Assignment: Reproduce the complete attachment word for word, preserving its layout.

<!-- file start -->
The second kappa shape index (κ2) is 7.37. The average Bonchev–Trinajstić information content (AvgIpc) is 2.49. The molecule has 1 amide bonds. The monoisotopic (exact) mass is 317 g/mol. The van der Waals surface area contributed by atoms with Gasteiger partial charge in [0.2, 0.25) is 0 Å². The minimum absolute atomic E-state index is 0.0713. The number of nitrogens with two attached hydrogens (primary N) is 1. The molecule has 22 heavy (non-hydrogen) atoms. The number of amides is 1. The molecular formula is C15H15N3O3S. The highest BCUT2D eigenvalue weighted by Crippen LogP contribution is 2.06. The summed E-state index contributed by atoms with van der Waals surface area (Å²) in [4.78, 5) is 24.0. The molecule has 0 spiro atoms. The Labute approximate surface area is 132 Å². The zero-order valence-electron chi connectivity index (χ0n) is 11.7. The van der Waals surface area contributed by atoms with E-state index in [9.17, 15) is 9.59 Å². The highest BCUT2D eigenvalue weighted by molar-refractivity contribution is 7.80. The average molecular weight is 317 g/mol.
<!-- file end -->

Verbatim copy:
The second kappa shape index (κ2) is 7.37. The average Bonchev–Trinajstić information content (AvgIpc) is 2.49. The molecule has 1 amide bonds. The monoisotopic (exact) mass is 317 g/mol. The van der Waals surface area contributed by atoms with Gasteiger partial charge in [0.2, 0.25) is 0 Å². The minimum absolute atomic E-state index is 0.0713. The number of nitrogens with two attached hydrogens (primary N) is 1. The molecule has 22 heavy (non-hydrogen) atoms. The number of amides is 1. The molecular formula is C15H15N3O3S. The highest BCUT2D eigenvalue weighted by Crippen LogP contribution is 2.06. The summed E-state index contributed by atoms with van der Waals surface area (Å²) in [4.78, 5) is 24.0. The molecule has 0 spiro atoms. The Labute approximate surface area is 132 Å². The zero-order valence-electron chi connectivity index (χ0n) is 11.7. The van der Waals surface area contributed by atoms with E-state index in [9.17, 15) is 9.59 Å². The highest BCUT2D eigenvalue weighted by molar-refractivity contribution is 7.80. The average molecular weight is 317 g/mol.